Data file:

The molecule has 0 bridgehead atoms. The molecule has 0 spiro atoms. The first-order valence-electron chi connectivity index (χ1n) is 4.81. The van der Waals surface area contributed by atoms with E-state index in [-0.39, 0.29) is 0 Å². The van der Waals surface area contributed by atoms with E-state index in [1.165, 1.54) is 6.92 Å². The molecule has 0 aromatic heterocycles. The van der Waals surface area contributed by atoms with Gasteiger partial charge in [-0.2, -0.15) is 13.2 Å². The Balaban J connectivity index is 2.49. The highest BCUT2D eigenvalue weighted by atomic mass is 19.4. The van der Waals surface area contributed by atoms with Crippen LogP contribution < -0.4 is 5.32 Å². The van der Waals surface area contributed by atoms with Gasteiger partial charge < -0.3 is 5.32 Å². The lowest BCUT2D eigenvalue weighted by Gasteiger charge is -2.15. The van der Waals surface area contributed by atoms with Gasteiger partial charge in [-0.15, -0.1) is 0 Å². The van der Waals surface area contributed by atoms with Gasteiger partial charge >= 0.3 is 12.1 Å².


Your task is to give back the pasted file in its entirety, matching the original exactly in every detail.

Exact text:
The molecule has 0 bridgehead atoms. The molecule has 0 spiro atoms. The first-order valence-electron chi connectivity index (χ1n) is 4.81. The van der Waals surface area contributed by atoms with E-state index in [-0.39, 0.29) is 0 Å². The van der Waals surface area contributed by atoms with E-state index in [1.165, 1.54) is 6.92 Å². The molecule has 0 aromatic heterocycles. The van der Waals surface area contributed by atoms with Gasteiger partial charge in [-0.2, -0.15) is 13.2 Å². The Balaban J connectivity index is 2.49. The highest BCUT2D eigenvalue weighted by atomic mass is 19.4. The van der Waals surface area contributed by atoms with Crippen LogP contribution < -0.4 is 5.32 Å². The van der Waals surface area contributed by atoms with Gasteiger partial charge < -0.3 is 5.32 Å². The lowest BCUT2D eigenvalue weighted by Gasteiger charge is -2.15. The van der Waals surface area contributed by atoms with Gasteiger partial charge in [-0.15, -0.1) is 0 Å². The van der Waals surface area contributed by atoms with Gasteiger partial charge >= 0.3 is 12.1 Å².